A member of the Whig party, before transitioning to the Know-Nothings and then becoming a Republican, New York City-born Schuyler Colfax served seven terms in congress, including three as Speaker of the House. He was jovial and well-liked by both the mainstream and radicals, which earned him the nickname “Smiler” Colfax. He served with Grant as Vice President for the first term only and was unsuccessful for re-nomination due to allegations of corruption in a business scandal.

Mounting: The paint-decorated molding has an inflection profile and a gilded inner lip and dates to the period between 1840 and 1870. The flag has been hand-stitched to 100% cotton, black in color, which was washed to reduce excess dye. And acid-free agent was added to the wash to further set the dye and the fabric was heat-treated for same purpose. Spacers keep the textile away from the glazing, which is U.V. protective glass.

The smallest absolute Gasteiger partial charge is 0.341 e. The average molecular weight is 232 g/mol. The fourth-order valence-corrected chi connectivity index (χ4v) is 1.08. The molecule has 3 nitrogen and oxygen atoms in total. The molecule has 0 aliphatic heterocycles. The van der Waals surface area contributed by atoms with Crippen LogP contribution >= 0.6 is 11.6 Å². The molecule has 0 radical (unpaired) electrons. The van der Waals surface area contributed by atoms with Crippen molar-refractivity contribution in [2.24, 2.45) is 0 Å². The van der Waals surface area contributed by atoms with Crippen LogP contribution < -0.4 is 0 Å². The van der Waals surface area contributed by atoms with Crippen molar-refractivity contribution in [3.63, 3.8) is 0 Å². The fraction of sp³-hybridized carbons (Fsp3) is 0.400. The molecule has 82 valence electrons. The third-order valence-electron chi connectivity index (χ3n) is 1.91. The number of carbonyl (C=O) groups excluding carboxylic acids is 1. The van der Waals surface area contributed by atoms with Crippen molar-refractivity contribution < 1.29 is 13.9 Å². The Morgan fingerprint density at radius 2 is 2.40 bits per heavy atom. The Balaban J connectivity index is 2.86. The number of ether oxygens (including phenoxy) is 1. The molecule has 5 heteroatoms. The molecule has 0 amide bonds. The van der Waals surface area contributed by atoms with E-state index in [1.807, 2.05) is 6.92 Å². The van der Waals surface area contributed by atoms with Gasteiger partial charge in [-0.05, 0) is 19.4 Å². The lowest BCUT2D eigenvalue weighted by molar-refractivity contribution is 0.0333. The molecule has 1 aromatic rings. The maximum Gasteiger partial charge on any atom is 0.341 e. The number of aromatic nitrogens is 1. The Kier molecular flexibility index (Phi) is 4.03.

Condition: There is very minor foxing and staining, but there are no significant condition issues and this is an excellent state of preservation, especially for such a rare and desirable flag of this period. many of my clients prefer early flags to show their age and history of use.
Collector Level: Flags for the truest Patriots. My best offerings
Flag Type: Parade flag
Star Count: 36
Earliest Date of Origin: 1868
Latest Date of Origin: 1868
State/Affiliation: Nevada
War Association: 1866-1890 Indian Wars
Price: SOLD